With the frequent development in the laws and regulations for planning and construction in bushfire prone regions, it is become increasingly difficult for landowners to keep track with these developments in the legislation. As Bushfire Attack Level (BAL) Assessors we speak to several clients on a daily basis who are a victim to poor guidance and therefore house several misconceptions regarding both the Bushfire Attack Level (BAL) Assessment process (in case of proposed developments) as well as risk management/fuel load reduction on their own site to prepare against fire season.

This misconception is mainly due to advice offered by the local government/councils for site specific risk rather than a general notice to all the community to install firebreaks and asset protection zones. Failure to compliance with these notices results in a fine up to $5000. However, not much instruction is given on how to achieve this compliance. In fact, some of our clients have even been encouraged in the cutting down of trees and completely clearing the lot which is not only unnecessary but in fact counter-productive. Trees can actually act as a shield from ember attack and high speed winds in case of a bushfire therefore increasing their bushfire risk rather than reducing it.  With the residents aloof on how to comply with the requirements, they go ahead and clear everything on their site. Imagine how detrimental it is to the local natural environment if everyone began clearing our native bush every time they had to build a shed. Our experience is that a lot of council’s fail to mention that it is only necessary to reduce undergrowth, leaf litter/dead trees, trim shrubs and carry out pruning of the trees rather than chopping them down altogether.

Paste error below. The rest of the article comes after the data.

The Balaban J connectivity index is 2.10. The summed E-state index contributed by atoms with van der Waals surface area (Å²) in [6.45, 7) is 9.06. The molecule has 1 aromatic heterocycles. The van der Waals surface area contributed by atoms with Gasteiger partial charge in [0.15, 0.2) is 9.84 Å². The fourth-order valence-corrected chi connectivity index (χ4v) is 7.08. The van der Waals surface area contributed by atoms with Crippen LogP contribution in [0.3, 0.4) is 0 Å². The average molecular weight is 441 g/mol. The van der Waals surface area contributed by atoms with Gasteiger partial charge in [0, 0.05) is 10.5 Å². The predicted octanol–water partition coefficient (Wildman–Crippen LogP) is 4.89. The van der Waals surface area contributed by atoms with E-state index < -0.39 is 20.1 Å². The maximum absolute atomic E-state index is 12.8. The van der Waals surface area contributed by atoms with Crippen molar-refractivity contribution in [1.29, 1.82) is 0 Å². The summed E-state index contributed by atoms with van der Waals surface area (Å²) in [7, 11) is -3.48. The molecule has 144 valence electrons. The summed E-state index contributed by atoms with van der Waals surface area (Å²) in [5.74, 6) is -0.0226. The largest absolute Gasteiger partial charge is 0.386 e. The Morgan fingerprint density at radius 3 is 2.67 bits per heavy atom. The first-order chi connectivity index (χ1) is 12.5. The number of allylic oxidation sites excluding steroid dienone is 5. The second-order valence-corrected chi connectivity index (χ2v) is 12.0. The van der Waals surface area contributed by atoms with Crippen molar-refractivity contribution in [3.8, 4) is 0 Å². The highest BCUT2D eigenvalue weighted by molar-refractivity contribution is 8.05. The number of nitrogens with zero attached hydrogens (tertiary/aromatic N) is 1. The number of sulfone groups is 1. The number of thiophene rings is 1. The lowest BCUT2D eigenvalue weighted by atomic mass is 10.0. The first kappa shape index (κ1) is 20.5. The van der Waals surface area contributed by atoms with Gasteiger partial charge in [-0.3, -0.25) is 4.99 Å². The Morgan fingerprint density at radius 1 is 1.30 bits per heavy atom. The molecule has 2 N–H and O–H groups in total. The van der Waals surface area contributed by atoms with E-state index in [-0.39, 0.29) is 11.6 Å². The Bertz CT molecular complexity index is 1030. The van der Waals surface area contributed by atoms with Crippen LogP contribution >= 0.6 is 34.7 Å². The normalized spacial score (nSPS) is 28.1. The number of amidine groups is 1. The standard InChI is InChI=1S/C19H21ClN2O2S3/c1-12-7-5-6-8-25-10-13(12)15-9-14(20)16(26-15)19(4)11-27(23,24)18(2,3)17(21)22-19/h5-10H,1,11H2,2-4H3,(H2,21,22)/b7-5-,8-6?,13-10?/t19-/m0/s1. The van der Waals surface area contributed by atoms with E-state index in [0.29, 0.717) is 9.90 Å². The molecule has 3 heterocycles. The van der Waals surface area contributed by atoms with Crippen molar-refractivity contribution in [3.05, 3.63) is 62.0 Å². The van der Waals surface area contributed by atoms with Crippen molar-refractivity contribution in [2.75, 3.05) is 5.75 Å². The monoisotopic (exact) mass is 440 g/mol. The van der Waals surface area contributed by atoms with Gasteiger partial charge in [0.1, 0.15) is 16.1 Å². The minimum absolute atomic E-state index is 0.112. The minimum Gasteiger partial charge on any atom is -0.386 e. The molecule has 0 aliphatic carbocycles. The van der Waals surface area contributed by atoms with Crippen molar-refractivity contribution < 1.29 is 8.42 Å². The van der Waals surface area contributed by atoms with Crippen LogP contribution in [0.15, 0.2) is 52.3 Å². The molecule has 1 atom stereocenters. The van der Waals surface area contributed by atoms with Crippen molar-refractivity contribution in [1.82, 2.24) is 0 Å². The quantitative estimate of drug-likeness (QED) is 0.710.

As a result of this lack of guidance, it becomes time-consuming and an expensive exercise when this is carried out once a year or every time the landowner wishes to develop on site. For this reason, they have to turn to private Bushfire Attack Level (BAL) Assessors for advice on the matter. Most of the time, this advice is usually sought too late in the design process when nothing can be done to alter the design. Sometimes, there is also a rift between the generic advice council/shires tell landowners and what their Bushfire Attack Level (BAL) Assessors tell them. As a result of this, the landowners are forced to waste their time and resources and potentially cause damage to the environment. Whenever enquiring about bushfire related matters, ensure that you are speaking to either an accredited BPAD Bushfire Attack Level (BAL) Assessor, a fire ranger or at least someone well versed in AS3959. We discourage blindly following advice without opting for a second opinion from an expert.